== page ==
Under the Affordable Care Act, here are some of the preventative care visits that will not require a co-pay: pap smears, mammograms, maternity care, pediatric well child exams, blood pressure checks, diabetes checks, cholesterol checks, immunizations, and mental health treatment. And as of August 1, 2012, all contraceptive care is one hundred percent covered with no co-pay. This will be a huge relief for women facing the harsh reality of having to budget on a significantly reduced income.

So, how will this all work? Obviously, the system is going to be confusing at first. But there will be people available to help everyone find the best policy for their family. These folks will be called “navigators,” and anyone can talk to a navigator, in person, on the phone, or online. The navigator will help them go over all of the available options. Once the policy is chosen, the insurance can be purchased at an insurance exchange, which is like a supermarket for insurance.

For most people, their premium will be based on their income. So, for a woman going through divorce that finds herself in either the low or moderate income category, her insurance premium will be based on a sliding scale. For example, in the lowest income category, an individual’s insurance premium cannot exceed 3-3.5% of their income. (Someone making $2,000 per month would have a premium of about $70 per month!) For individuals with a moderate income, the premium will not exceed 9% of their income. (Someone making $4,000 per month would have a premium of about $360 per month.) As far as health care insurance for those with very, very low incomes, each state will have the option of expanding their Medicaid plan.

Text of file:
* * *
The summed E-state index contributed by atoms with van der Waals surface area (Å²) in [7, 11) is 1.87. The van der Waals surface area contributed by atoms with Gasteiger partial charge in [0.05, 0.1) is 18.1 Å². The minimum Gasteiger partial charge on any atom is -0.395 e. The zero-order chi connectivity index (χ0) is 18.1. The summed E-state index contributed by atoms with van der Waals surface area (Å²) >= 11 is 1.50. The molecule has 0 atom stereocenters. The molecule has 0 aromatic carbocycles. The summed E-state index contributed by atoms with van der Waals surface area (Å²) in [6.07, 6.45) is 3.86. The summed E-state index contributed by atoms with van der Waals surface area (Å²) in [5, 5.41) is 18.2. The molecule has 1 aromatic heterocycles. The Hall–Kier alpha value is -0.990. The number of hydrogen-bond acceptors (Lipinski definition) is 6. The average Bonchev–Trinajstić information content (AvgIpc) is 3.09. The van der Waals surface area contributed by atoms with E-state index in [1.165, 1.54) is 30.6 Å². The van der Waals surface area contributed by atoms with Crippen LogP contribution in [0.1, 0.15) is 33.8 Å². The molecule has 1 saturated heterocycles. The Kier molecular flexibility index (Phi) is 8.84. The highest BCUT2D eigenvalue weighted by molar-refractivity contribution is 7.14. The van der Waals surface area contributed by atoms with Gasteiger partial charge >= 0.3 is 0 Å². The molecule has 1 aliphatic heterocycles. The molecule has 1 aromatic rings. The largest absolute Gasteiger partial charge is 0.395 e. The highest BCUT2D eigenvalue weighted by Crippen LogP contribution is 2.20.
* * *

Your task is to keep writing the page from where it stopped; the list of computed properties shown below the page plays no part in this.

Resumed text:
Children are given the best benefits of all. They are fully covered for all preventative visits, no co-pays and they have fully covered dental and vision care.

In addition, there are some other important benefits for divorcing women under the Affordable Care Act.

For example, under the ACA a woman going through a divorce can take her husband’s insurance with her. This is called “portability.” And when she is ready, she can contact a navigator and find a new affordable policy that meets her own unique health care needs.

And for a woman going through divorce who wants to open a small business, she will be able to offer health insurance to her employees by taking advantage of a new tax break. To find out about and fully understand these options, a small business owner can contact a navigator who can explain how this works.

Perhaps one of the best things about the ACA is the fact that pre-existing conditions are fully covered. Nothing is scarier for a woman facing divorce than knowing that her breast cancer may not be covered if it reappears, or that she may not have coverage for her diabetes, or high blood pressure. And the same holds true for her children. Everything is covered, no matter when it was first diagnosed. And some current insurance policies consider domestic violence to actually be a pre-existing condition. This will end under the ACA. Any health concerns stemming from domestic violence will be fully covered.

So, once the ACA takes full effect in 2014, women going through divorce will at least have the peace of mind in knowing that their family’s health care needs will not only be affordable, but they will have access to excellent care for all of their health care needs.